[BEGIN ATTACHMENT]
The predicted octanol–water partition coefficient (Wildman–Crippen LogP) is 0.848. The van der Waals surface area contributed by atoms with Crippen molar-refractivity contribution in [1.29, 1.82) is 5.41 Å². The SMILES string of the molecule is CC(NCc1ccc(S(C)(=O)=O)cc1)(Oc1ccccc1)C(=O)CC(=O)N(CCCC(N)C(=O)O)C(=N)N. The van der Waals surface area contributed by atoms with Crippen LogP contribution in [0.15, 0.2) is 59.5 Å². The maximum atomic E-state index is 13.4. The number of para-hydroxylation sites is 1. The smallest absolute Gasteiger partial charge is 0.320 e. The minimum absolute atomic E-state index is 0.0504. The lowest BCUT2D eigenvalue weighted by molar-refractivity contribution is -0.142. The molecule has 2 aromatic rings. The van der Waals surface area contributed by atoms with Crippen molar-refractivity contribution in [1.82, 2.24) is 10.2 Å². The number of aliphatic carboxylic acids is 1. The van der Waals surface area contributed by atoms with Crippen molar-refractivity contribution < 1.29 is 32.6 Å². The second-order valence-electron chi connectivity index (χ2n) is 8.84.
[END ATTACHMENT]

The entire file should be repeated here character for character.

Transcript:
The predicted octanol–water partition coefficient (Wildman–Crippen LogP) is 0.848. The van der Waals surface area contributed by atoms with Crippen molar-refractivity contribution in [1.29, 1.82) is 5.41 Å². The SMILES string of the molecule is CC(NCc1ccc(S(C)(=O)=O)cc1)(Oc1ccccc1)C(=O)CC(=O)N(CCCC(N)C(=O)O)C(=N)N. The van der Waals surface area contributed by atoms with Crippen LogP contribution in [0.15, 0.2) is 59.5 Å². The maximum atomic E-state index is 13.4. The number of para-hydroxylation sites is 1. The smallest absolute Gasteiger partial charge is 0.320 e. The minimum absolute atomic E-state index is 0.0504. The lowest BCUT2D eigenvalue weighted by molar-refractivity contribution is -0.142. The molecule has 2 aromatic rings. The van der Waals surface area contributed by atoms with Crippen molar-refractivity contribution in [1.82, 2.24) is 10.2 Å². The number of aliphatic carboxylic acids is 1. The van der Waals surface area contributed by atoms with Crippen molar-refractivity contribution < 1.29 is 32.6 Å². The second-order valence-electron chi connectivity index (χ2n) is 8.84.